The Tomato Case - G2/12 All In A Stew
The Technical Board of Appeal in the tomato case (T-1242/06) issued an interlocutory decision on 31 May 2012 referring yet further questions to the Enlarged Board of Appeal. This time the questions relate to the patentability of product (plant) claims following the opponent’s (Unilever’s) request that further questions should be referred to the Enlarged Board.
The new Enlarged Board of Appeal case is pending as G2/12 and the three questions regarding the patentability of plants referred to the Enlarged Board of Appeal are set out here. However, Unilever has now withdrawn its appeal.
- Can the exclusion of essentially biological processes for the production of plants in Article 53(b) EPC have a negative effect on the allowability of a product claim directed to plants or plant material such as a fruit?
- In particular, is a claim directed to plants or plant material other than a plant variety allowable even if the only method available at the filing date for generating the claimed subject-matter is an essentially biological process for the production of plants disclosed in the patent application?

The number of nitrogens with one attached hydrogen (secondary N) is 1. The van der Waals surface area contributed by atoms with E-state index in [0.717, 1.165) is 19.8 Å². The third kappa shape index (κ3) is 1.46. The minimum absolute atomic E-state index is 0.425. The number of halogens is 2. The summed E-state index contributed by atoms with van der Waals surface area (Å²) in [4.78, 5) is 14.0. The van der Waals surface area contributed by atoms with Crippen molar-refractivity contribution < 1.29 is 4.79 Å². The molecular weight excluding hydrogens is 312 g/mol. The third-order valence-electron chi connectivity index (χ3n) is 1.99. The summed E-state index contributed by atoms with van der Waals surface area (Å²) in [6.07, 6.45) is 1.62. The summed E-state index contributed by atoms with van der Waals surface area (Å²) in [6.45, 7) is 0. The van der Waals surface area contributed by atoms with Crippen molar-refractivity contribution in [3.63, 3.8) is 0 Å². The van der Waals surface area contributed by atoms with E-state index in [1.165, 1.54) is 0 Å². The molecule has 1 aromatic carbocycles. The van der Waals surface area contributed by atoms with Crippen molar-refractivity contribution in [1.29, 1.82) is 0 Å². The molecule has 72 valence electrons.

- Is it of relevance in the context of questions 1 and 2 that the protection conferred by the product claim encompasses the generation of the claimed product by means of an essentially biological process for the production of plants excluded as such under Article 53 (b) EPC?
The question on everyone’s lips is: can the Enlarged Board of Appeal continue with G2/12 now that Unilever has withdrawn its appeal? There is no precedent for this situation and no case law on this specific point.
However, can the Enlarged Board of Appeal really proceed with a case, if the appellant (who raised the objection that led to the referral) has withdrawn from the appeal?
It would appear that G2/12 may have to be terminated without an opinion of the Enlarged Board of Appeal.